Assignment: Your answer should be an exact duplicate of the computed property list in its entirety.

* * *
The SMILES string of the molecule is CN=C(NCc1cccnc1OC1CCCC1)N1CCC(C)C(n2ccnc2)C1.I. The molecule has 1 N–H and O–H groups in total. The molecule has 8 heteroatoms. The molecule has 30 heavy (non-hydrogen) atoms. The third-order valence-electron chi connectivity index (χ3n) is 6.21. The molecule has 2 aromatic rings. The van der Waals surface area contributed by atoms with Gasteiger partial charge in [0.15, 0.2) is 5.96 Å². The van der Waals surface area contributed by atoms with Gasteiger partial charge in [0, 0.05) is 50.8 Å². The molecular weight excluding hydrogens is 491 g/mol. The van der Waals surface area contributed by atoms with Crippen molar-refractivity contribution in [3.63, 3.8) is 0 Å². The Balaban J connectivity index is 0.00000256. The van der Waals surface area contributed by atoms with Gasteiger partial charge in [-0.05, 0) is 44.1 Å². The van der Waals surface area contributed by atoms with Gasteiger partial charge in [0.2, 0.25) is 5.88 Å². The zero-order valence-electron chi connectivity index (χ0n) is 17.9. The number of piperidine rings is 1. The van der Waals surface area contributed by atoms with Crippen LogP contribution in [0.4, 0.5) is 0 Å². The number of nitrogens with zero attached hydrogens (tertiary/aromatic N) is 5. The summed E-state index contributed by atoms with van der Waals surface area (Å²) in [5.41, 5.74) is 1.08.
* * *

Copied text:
The SMILES string of the molecule is CN=C(NCc1cccnc1OC1CCCC1)N1CCC(C)C(n2ccnc2)C1.I. The molecule has 1 N–H and O–H groups in total. The molecule has 8 heteroatoms. The molecule has 30 heavy (non-hydrogen) atoms. The third-order valence-electron chi connectivity index (χ3n) is 6.21. The molecule has 2 aromatic rings. The van der Waals surface area contributed by atoms with Gasteiger partial charge in [0.15, 0.2) is 5.96 Å². The van der Waals surface area contributed by atoms with Gasteiger partial charge in [0, 0.05) is 50.8 Å². The molecular weight excluding hydrogens is 491 g/mol. The van der Waals surface area contributed by atoms with Crippen molar-refractivity contribution in [3.63, 3.8) is 0 Å². The Balaban J connectivity index is 0.00000256. The van der Waals surface area contributed by atoms with Gasteiger partial charge in [-0.05, 0) is 44.1 Å². The van der Waals surface area contributed by atoms with Gasteiger partial charge in [0.2, 0.25) is 5.88 Å². The zero-order valence-electron chi connectivity index (χ0n) is 17.9. The number of piperidine rings is 1. The van der Waals surface area contributed by atoms with Crippen LogP contribution in [0.4, 0.5) is 0 Å². The number of nitrogens with zero attached hydrogens (tertiary/aromatic N) is 5. The summed E-state index contributed by atoms with van der Waals surface area (Å²) in [5.41, 5.74) is 1.08.